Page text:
55,000 machines compromised by Mumba botnet

Each year, cybercriminals generate billions of dollars by their criminal activities online. Therefore, the longer period of time a given malware remains undetected is directly correlated to a cybercriminal’s financial gain. This is why cybercriminals are investing a great deal of time and resources in protecting their systems and servers from detection.

One commonality that exists among botnets is the way in which cybercriminals are hiding their servers from being shut down by security researchers and law enforcement officials.

One example of this is the “Mumba” botnet. Created by one of the most sophisticated group of cybercriminals on the internet known as the Avalanche Group, the Mumba botnet is a mass-production system for deploying phishing sites and crimeware.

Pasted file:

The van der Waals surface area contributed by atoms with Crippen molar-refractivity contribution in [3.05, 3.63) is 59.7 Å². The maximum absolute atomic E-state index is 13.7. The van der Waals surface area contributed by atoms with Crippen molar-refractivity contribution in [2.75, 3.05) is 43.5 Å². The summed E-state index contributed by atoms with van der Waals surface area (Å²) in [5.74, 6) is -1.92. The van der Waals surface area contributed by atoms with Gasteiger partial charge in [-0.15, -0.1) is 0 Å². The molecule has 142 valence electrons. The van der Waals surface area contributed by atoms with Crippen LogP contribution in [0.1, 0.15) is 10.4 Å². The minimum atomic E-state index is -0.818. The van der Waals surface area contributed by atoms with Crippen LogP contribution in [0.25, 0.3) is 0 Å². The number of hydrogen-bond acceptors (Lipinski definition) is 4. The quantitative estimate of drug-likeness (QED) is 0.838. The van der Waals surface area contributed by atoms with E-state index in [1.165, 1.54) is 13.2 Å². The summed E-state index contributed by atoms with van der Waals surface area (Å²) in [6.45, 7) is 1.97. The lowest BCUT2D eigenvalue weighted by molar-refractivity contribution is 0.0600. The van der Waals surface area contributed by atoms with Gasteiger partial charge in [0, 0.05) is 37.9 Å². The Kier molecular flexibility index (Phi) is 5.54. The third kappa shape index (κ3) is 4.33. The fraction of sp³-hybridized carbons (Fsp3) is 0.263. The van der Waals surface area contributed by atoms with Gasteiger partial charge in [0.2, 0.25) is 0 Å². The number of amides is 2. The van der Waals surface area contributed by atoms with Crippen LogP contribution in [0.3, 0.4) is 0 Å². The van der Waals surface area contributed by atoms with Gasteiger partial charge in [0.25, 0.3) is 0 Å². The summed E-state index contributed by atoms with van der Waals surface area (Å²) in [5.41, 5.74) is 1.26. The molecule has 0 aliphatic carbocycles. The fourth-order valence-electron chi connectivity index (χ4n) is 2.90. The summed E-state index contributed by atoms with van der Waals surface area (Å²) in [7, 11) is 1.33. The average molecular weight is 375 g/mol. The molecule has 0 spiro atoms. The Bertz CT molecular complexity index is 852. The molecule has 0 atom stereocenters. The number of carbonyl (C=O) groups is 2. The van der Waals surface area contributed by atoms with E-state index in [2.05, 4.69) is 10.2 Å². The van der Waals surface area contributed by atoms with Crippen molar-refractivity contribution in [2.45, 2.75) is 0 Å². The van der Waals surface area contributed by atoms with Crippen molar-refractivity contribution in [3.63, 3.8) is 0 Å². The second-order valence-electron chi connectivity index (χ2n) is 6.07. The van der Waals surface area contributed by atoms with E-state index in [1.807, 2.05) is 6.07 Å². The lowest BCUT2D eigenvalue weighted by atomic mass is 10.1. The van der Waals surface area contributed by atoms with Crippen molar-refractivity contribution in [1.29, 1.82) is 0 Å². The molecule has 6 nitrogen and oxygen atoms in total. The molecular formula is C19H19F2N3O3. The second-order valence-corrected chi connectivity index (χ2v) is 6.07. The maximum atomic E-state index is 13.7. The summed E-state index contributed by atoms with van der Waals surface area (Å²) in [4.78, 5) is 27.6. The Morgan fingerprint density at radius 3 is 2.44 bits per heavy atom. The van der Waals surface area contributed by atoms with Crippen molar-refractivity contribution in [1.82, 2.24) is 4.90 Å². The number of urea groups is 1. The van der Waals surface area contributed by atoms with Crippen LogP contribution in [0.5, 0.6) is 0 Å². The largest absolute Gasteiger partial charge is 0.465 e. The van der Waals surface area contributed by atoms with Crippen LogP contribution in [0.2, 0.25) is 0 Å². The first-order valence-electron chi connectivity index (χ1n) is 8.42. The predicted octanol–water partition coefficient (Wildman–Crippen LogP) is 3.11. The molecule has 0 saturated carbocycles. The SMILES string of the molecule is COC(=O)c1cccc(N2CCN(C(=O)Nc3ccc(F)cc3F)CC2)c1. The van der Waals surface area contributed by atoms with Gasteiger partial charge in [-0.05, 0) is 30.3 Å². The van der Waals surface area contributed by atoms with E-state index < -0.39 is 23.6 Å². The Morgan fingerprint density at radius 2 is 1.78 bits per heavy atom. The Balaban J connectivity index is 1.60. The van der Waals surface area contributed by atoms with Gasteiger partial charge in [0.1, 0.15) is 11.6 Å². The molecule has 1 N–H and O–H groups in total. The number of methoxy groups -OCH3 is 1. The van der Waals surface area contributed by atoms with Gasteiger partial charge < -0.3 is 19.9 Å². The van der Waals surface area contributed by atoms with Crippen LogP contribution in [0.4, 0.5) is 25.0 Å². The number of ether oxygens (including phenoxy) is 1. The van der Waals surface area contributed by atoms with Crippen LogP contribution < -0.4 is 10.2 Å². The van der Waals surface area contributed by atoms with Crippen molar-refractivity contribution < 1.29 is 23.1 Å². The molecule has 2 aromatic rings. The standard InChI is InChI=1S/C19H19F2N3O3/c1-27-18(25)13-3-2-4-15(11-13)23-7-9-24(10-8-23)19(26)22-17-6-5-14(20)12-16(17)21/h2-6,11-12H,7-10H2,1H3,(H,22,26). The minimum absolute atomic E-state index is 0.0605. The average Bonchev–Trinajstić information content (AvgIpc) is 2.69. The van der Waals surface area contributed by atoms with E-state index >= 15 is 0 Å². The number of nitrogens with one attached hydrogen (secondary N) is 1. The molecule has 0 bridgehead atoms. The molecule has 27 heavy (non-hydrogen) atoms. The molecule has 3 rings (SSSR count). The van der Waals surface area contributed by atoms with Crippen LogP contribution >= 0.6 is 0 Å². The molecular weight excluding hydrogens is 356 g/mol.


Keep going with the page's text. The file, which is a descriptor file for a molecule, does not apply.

A study conducted by AVG discovered one of the Avalanche Group’s servers and revealed that more than 55,000 unknowing internet user’s machines were compromised with data stealing malware inserted on their machines by the Mumba botnet. More than 60 gigabytes of data was identified on the server including credentials of social networking Web sites, banking accounts, credit card numbers, email communications and others.

Of those machines infected, 33 percent were found in the U.S., while other top infected countries included Germany, Spain, The United Kingdom, Mexico and Canada.

Cybercriminals are getting smarter and smarter at utilizing sophisticated techniques to evade detection by traditional URL filtering and database-driven security products. Protecting yourself from these attacks requires innovative Web security products that can scan the Web content you view in real-time for threats.

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